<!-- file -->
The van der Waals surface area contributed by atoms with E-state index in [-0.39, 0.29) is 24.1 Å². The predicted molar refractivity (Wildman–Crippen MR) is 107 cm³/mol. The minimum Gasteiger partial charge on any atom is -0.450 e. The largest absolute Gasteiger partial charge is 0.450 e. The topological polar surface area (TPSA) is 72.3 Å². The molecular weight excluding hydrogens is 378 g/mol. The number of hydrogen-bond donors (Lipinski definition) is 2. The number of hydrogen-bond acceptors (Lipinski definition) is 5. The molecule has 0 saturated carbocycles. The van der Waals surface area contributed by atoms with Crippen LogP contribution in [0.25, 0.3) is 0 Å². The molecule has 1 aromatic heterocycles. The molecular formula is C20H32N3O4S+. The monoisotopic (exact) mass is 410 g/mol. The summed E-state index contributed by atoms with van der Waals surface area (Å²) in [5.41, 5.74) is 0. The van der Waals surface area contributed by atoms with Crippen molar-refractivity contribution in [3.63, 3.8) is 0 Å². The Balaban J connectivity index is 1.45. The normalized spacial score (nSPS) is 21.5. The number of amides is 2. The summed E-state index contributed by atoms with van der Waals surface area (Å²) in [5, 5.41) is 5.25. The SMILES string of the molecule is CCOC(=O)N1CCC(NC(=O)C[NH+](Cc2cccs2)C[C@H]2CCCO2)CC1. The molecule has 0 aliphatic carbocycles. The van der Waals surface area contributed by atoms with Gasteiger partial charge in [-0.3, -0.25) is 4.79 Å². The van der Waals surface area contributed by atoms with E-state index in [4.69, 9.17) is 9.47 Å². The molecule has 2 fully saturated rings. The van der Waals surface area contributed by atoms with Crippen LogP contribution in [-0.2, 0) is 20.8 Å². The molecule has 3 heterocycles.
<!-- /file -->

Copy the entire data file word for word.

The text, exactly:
The van der Waals surface area contributed by atoms with E-state index in [-0.39, 0.29) is 24.1 Å². The predicted molar refractivity (Wildman–Crippen MR) is 107 cm³/mol. The minimum Gasteiger partial charge on any atom is -0.450 e. The largest absolute Gasteiger partial charge is 0.450 e. The topological polar surface area (TPSA) is 72.3 Å². The molecular weight excluding hydrogens is 378 g/mol. The number of hydrogen-bond donors (Lipinski definition) is 2. The number of hydrogen-bond acceptors (Lipinski definition) is 5. The molecule has 0 saturated carbocycles. The van der Waals surface area contributed by atoms with Crippen LogP contribution in [0.25, 0.3) is 0 Å². The molecule has 1 aromatic heterocycles. The molecular formula is C20H32N3O4S+. The monoisotopic (exact) mass is 410 g/mol. The summed E-state index contributed by atoms with van der Waals surface area (Å²) in [5.41, 5.74) is 0. The van der Waals surface area contributed by atoms with Crippen molar-refractivity contribution in [3.63, 3.8) is 0 Å². The Balaban J connectivity index is 1.45. The normalized spacial score (nSPS) is 21.5. The number of amides is 2. The summed E-state index contributed by atoms with van der Waals surface area (Å²) in [5, 5.41) is 5.25. The SMILES string of the molecule is CCOC(=O)N1CCC(NC(=O)C[NH+](Cc2cccs2)C[C@H]2CCCO2)CC1. The molecule has 0 aliphatic carbocycles. The van der Waals surface area contributed by atoms with Gasteiger partial charge in [-0.3, -0.25) is 4.79 Å². The van der Waals surface area contributed by atoms with E-state index in [4.69, 9.17) is 9.47 Å². The molecule has 2 fully saturated rings. The van der Waals surface area contributed by atoms with Crippen LogP contribution in [-0.2, 0) is 20.8 Å². The molecule has 3 heterocycles.